Toggle menu

Somerset unitary plan praised by Local Government Association

An expert team from the Local Government Association (LGA) has commended work to create a new unitary council on 1 April this year.

The new Somerset Council will replace Somerset County Council and the four district councils (Mendip, Sedgemoor, Somerset West and Taunton and South Somerset).

The team, including leading figures from local government around the country, reviewed the unitary plan and concluded that 'everything is in place to ensure that Somerset Council will be a safe and legally functioning body from day 1, assuming the current progress and leadership is maintained.'

Cllr Val Keitch, Somerset County Council Executive Lead Member for developing the new council, said:NSC logo

"This is a real vote of confidence in our team, working hard to give Somerset a great new council. This is all about better jobs, better care and better infrastructure. It will give us more tools to tackle big challenges, such as the climate and cost-of-living crises, while freeing up £18.5million every year for frontline services.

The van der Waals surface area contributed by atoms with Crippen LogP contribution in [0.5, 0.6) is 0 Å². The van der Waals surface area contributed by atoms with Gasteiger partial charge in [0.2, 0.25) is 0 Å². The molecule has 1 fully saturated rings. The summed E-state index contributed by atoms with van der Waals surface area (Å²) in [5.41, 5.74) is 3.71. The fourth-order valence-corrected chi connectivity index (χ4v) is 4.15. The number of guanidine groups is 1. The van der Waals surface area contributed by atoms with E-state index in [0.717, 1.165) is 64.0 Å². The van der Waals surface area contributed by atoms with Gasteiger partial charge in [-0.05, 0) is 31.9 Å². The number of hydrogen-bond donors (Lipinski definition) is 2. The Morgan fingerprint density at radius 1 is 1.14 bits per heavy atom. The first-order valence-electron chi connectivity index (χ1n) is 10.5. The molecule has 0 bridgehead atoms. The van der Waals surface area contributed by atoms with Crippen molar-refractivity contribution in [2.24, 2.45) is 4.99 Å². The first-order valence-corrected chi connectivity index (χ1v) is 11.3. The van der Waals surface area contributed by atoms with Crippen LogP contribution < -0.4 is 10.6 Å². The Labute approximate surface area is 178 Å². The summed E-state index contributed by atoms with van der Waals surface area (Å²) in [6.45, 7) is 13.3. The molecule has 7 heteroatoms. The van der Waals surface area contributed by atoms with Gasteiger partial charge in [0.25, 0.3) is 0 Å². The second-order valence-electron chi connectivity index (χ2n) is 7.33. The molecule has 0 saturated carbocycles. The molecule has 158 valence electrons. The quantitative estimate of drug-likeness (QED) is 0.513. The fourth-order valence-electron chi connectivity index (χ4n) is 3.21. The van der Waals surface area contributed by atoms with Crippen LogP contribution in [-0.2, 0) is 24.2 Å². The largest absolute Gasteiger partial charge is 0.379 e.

"The Local Government Association has been a great support, helping us to learn from others' experience. This is an important project nationally; we are being watched and it's now a chance to show that Somerset gets on and delivers the goods. We are not complacent, there's a lot to do, but I am very proud of our team and excited for the opportunities ahead."

The reviewers had access to programme documents and engaged with more than 70 council members, officers and stakeholders in December. They were encouraged by the commitment of council leadership and impressed by the hard work and collaboration of people across the five existing councils.

'Impressive' levels of programme rigour, governance and assurance were observed, along with clarity of purpose and clear deliverables. Risks were seen to be well understood and managed and the council team, it was said, 'know their stuff'.

The report recommends that the council team begins to focus more on achieving the ambitions of the new council after it is launched. The reviewers advised that it will take time to unlock all the benefits of having a single unitary council and that long-term plans, for the next five years and beyond, should be developed.